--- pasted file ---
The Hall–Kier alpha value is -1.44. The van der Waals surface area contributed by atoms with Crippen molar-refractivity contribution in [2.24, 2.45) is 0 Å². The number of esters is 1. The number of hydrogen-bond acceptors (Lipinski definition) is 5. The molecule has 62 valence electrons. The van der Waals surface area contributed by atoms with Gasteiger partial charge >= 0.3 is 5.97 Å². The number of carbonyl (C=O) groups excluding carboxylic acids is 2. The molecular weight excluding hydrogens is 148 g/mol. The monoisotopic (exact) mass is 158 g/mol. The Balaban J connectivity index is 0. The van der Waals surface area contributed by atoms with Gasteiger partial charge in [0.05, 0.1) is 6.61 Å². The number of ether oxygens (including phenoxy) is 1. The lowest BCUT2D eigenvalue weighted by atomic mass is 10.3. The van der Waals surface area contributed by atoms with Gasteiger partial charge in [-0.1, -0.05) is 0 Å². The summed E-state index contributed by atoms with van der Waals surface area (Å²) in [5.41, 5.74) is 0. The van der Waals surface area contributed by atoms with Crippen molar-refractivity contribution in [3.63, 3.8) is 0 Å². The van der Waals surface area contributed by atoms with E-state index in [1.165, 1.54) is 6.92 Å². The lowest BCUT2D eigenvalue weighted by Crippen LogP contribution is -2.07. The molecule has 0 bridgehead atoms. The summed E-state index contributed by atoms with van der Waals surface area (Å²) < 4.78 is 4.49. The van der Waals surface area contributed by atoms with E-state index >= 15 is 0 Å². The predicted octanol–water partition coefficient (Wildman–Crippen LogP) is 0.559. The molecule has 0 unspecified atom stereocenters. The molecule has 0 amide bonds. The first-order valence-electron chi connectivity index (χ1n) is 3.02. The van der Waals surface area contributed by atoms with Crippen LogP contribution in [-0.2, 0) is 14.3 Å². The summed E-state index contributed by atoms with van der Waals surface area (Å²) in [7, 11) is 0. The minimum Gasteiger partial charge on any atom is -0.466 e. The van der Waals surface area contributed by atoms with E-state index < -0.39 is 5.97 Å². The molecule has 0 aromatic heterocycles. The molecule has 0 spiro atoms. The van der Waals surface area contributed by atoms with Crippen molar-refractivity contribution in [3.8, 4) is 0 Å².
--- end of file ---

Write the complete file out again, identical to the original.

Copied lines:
The Hall–Kier alpha value is -1.44. The van der Waals surface area contributed by atoms with Crippen molar-refractivity contribution in [2.24, 2.45) is 0 Å². The number of esters is 1. The number of hydrogen-bond acceptors (Lipinski definition) is 5. The molecule has 62 valence electrons. The van der Waals surface area contributed by atoms with Gasteiger partial charge >= 0.3 is 5.97 Å². The number of carbonyl (C=O) groups excluding carboxylic acids is 2. The molecular weight excluding hydrogens is 148 g/mol. The monoisotopic (exact) mass is 158 g/mol. The Balaban J connectivity index is 0. The van der Waals surface area contributed by atoms with Gasteiger partial charge in [0.05, 0.1) is 6.61 Å². The number of ether oxygens (including phenoxy) is 1. The lowest BCUT2D eigenvalue weighted by atomic mass is 10.3. The van der Waals surface area contributed by atoms with Gasteiger partial charge in [-0.1, -0.05) is 0 Å². The summed E-state index contributed by atoms with van der Waals surface area (Å²) in [5.41, 5.74) is 0. The van der Waals surface area contributed by atoms with Crippen molar-refractivity contribution in [3.63, 3.8) is 0 Å². The van der Waals surface area contributed by atoms with E-state index in [1.165, 1.54) is 6.92 Å². The lowest BCUT2D eigenvalue weighted by Crippen LogP contribution is -2.07. The molecule has 0 bridgehead atoms. The summed E-state index contributed by atoms with van der Waals surface area (Å²) < 4.78 is 4.49. The van der Waals surface area contributed by atoms with E-state index >= 15 is 0 Å². The predicted octanol–water partition coefficient (Wildman–Crippen LogP) is 0.559. The molecule has 0 unspecified atom stereocenters. The molecule has 0 amide bonds. The first-order valence-electron chi connectivity index (χ1n) is 3.02. The van der Waals surface area contributed by atoms with Crippen LogP contribution in [-0.2, 0) is 14.3 Å². The summed E-state index contributed by atoms with van der Waals surface area (Å²) in [7, 11) is 0. The minimum Gasteiger partial charge on any atom is -0.466 e. The van der Waals surface area contributed by atoms with E-state index < -0.39 is 5.97 Å². The molecule has 0 aromatic heterocycles. The molecule has 0 spiro atoms. The van der Waals surface area contributed by atoms with Crippen molar-refractivity contribution in [3.8, 4) is 0 Å².